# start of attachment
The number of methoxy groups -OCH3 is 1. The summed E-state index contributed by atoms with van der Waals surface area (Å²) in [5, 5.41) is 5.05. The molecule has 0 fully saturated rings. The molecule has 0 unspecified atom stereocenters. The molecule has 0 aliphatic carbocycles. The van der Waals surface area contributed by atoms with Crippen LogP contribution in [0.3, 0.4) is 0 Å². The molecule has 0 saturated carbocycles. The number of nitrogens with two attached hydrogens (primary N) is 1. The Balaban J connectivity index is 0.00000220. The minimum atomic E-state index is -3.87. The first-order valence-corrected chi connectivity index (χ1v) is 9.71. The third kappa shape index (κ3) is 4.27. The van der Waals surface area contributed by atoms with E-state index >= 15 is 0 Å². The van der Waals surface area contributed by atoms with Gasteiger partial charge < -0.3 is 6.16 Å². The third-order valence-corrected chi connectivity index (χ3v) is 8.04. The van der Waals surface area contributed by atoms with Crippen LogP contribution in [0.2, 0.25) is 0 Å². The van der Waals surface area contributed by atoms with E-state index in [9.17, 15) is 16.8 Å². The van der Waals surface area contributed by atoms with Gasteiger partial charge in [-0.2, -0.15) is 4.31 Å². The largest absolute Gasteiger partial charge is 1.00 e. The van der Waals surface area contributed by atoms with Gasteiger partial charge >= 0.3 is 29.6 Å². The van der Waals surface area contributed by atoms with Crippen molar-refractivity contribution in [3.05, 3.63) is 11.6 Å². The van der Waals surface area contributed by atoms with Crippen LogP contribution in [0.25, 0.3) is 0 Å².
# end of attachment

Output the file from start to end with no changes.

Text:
The number of methoxy groups -OCH3 is 1. The summed E-state index contributed by atoms with van der Waals surface area (Å²) in [5, 5.41) is 5.05. The molecule has 0 fully saturated rings. The molecule has 0 unspecified atom stereocenters. The molecule has 0 aliphatic carbocycles. The van der Waals surface area contributed by atoms with Crippen LogP contribution in [0.3, 0.4) is 0 Å². The molecule has 0 saturated carbocycles. The number of nitrogens with two attached hydrogens (primary N) is 1. The Balaban J connectivity index is 0.00000220. The minimum atomic E-state index is -3.87. The first-order valence-corrected chi connectivity index (χ1v) is 9.71. The third kappa shape index (κ3) is 4.27. The van der Waals surface area contributed by atoms with E-state index >= 15 is 0 Å². The van der Waals surface area contributed by atoms with Gasteiger partial charge < -0.3 is 6.16 Å². The third-order valence-corrected chi connectivity index (χ3v) is 8.04. The van der Waals surface area contributed by atoms with Crippen LogP contribution in [0.2, 0.25) is 0 Å². The van der Waals surface area contributed by atoms with E-state index in [9.17, 15) is 16.8 Å². The van der Waals surface area contributed by atoms with Gasteiger partial charge in [-0.2, -0.15) is 4.31 Å². The largest absolute Gasteiger partial charge is 1.00 e. The van der Waals surface area contributed by atoms with Gasteiger partial charge >= 0.3 is 29.6 Å². The van der Waals surface area contributed by atoms with Crippen molar-refractivity contribution in [3.05, 3.63) is 11.6 Å². The van der Waals surface area contributed by atoms with Crippen LogP contribution in [0.25, 0.3) is 0 Å².